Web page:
Pioneering IVF patient returns to Bourn Hall

After 15 years of waiting Ann Hartley had almost given up hope of a second baby - but then Louise Brown was born and her world changed.

Ann was one of the first patients to be treated at Bourn Hall back in 1981.

She returned recently to see how much it has changed.

Ann was met by Vivien Collins who joined Bourn Hall over 30 years ago and  – among her many other roles – helped to renovate the hall to become the place it is today.

“It’s a beautiful building,” Ann says. “It makes me emotional coming back here.”

When Ann had IVF treatment Bourn Hall was very different from how it is today. The patients’ ward was in a portacabin and they stayed at Bourn Hall for ten whole days. Now potential parents are all treated as outpatients in a purpose built clinic.

Ann laughs as she remembers the rudimentary methods from the early days of IVF. Patients had to lie with their legs in the air for three days, and then weren’t allowed to bath, drive cars or ride horses for eight weeks.

“It was worth it,” she proclaims proudly, flicking through photos of her ‘miracle’ son, Peter, now 34. “I was convinced in the work of Steptoe and Edwards.”

Watch Ann and Vivien talk about their experiences at Bourn Hall in the video above

If you are having trouble viewing this video you can watch it on YouTube here.

Pioneering IVF patient

Ann Hartley and her son Peter
Ann Hartley and her son Peter

Ann first heard of Steptoe and Edwards after the news of Louise Brown’s birth. After having surgery following the birth of her first child 15 years before, Ann had almost given up hope of a second baby. Fortunately she was able to get referred to Bourn Hall, and her dream of another child became a reality.

At the time of Ann’s treatment she was one of 34 women being treated at the clinic, but as the success rate was so much lower then, she was the only one of them to become successfully pregnant at that time. As she remembers the other women with whom she spent those ten days, she is adamant that there was no bitterness, only support and understanding for each other.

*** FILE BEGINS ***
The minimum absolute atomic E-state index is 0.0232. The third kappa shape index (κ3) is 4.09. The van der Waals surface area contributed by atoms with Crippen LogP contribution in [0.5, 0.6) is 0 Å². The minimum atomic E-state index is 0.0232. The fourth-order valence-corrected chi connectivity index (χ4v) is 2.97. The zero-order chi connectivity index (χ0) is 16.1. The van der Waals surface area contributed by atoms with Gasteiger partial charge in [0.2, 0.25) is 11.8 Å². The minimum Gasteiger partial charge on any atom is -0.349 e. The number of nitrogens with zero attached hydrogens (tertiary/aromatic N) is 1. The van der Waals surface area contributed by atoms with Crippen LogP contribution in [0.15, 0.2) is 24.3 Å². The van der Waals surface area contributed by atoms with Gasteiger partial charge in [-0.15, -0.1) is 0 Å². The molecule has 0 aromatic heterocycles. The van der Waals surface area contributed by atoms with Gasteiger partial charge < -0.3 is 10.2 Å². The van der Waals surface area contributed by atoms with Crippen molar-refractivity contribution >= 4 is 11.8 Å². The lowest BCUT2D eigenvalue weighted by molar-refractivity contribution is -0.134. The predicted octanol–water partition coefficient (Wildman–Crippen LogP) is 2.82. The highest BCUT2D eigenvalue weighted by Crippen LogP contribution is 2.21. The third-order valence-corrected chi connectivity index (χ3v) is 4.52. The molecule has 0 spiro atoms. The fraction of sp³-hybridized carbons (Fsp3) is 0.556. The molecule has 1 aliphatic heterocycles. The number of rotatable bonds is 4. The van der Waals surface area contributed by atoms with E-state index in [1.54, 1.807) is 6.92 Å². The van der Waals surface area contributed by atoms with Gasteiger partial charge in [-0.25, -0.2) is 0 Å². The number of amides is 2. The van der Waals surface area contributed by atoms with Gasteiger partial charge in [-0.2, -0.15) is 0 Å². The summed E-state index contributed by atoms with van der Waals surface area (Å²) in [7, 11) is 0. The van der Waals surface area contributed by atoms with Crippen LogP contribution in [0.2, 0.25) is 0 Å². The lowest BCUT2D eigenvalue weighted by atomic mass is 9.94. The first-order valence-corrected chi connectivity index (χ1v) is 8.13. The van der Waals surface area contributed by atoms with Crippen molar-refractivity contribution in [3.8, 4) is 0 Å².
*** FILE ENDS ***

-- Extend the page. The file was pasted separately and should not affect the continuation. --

“We all wanted the same thing. We’d cheer each other on and wish each other good luck,” she sighs, thinking of the friends she’d made who weren’t as lucky as her. “We’d cry with those who weren’t successful, the ones who had to go home and have a rest before they could try again.”

After her successful pregnancy test Ann did not return to Bourn Hall until 12 years later, when there was a reunion for the first 1,000 Bourn Hall babies. Meeting the other parents, who had also been blessed with a miracle child they never thought they’d have, really proved to Ann how great a positive influence Steptoe and Edwards have had on the world.

Ann, who is now a grandmother, smiles as she remembers the men who made her dream of a baby come true.

“Steptoe and Edwards mean such an awful lot to me; they have brought so much joy, happiness and hope to so many people.”

More information

Click here to read about how Bourn Hall began and the legacy of Steptoe and Edwards.

Related articles

Sort By Date
  • Why me? Liz O'Donnell talking to Robert Edwards
    May 23, 2017
    Why me? Infertility and the stubborn Yorkshireman
    I am honoured to come back to where my family started and to share...
  • Louise Brown, the world's first 'test-tube' baby
    July 25, 2014
    Louise Brown is 36, Bourn Hall remembers IVF pioneers
    Bourn Hall remembers its founders, IVF pioneers Steptoe and Edwards and their legacy
  • January 14, 2014
    Alastair MacDonald: The world’s first IVF boy celebrates 35th birthday
    Alastair's birth in 1979 was the best possible start to the year for his...